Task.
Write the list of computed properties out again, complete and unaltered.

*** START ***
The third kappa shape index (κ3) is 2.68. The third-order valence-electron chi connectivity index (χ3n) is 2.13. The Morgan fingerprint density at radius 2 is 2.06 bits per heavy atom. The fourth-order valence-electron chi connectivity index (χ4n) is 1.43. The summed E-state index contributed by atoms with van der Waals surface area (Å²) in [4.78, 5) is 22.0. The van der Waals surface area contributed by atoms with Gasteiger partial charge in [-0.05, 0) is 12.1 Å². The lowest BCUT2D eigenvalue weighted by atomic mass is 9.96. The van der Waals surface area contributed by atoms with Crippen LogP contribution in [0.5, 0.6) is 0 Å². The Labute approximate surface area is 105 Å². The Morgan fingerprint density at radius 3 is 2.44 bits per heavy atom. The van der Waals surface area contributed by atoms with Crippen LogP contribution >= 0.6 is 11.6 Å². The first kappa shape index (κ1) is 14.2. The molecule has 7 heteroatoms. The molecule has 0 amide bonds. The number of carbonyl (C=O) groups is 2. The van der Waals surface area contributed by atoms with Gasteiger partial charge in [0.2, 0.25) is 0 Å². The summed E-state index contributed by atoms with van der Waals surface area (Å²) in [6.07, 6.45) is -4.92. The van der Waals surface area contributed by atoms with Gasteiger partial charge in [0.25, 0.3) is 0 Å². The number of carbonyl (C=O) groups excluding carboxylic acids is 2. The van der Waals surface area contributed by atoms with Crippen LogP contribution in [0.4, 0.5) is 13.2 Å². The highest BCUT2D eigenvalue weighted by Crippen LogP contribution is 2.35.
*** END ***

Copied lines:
The third kappa shape index (κ3) is 2.68. The third-order valence-electron chi connectivity index (χ3n) is 2.13. The Morgan fingerprint density at radius 2 is 2.06 bits per heavy atom. The fourth-order valence-electron chi connectivity index (χ4n) is 1.43. The summed E-state index contributed by atoms with van der Waals surface area (Å²) in [4.78, 5) is 22.0. The van der Waals surface area contributed by atoms with Gasteiger partial charge in [-0.05, 0) is 12.1 Å². The lowest BCUT2D eigenvalue weighted by atomic mass is 9.96. The van der Waals surface area contributed by atoms with Crippen LogP contribution in [0.5, 0.6) is 0 Å². The Labute approximate surface area is 105 Å². The Morgan fingerprint density at radius 3 is 2.44 bits per heavy atom. The van der Waals surface area contributed by atoms with Crippen LogP contribution >= 0.6 is 11.6 Å². The first kappa shape index (κ1) is 14.2. The molecule has 7 heteroatoms. The molecule has 0 amide bonds. The number of carbonyl (C=O) groups is 2. The van der Waals surface area contributed by atoms with Gasteiger partial charge in [0.2, 0.25) is 0 Å². The summed E-state index contributed by atoms with van der Waals surface area (Å²) in [6.07, 6.45) is -4.92. The van der Waals surface area contributed by atoms with Gasteiger partial charge in [0.25, 0.3) is 0 Å². The number of carbonyl (C=O) groups excluding carboxylic acids is 2. The van der Waals surface area contributed by atoms with Crippen LogP contribution in [0.4, 0.5) is 13.2 Å². The highest BCUT2D eigenvalue weighted by Crippen LogP contribution is 2.35.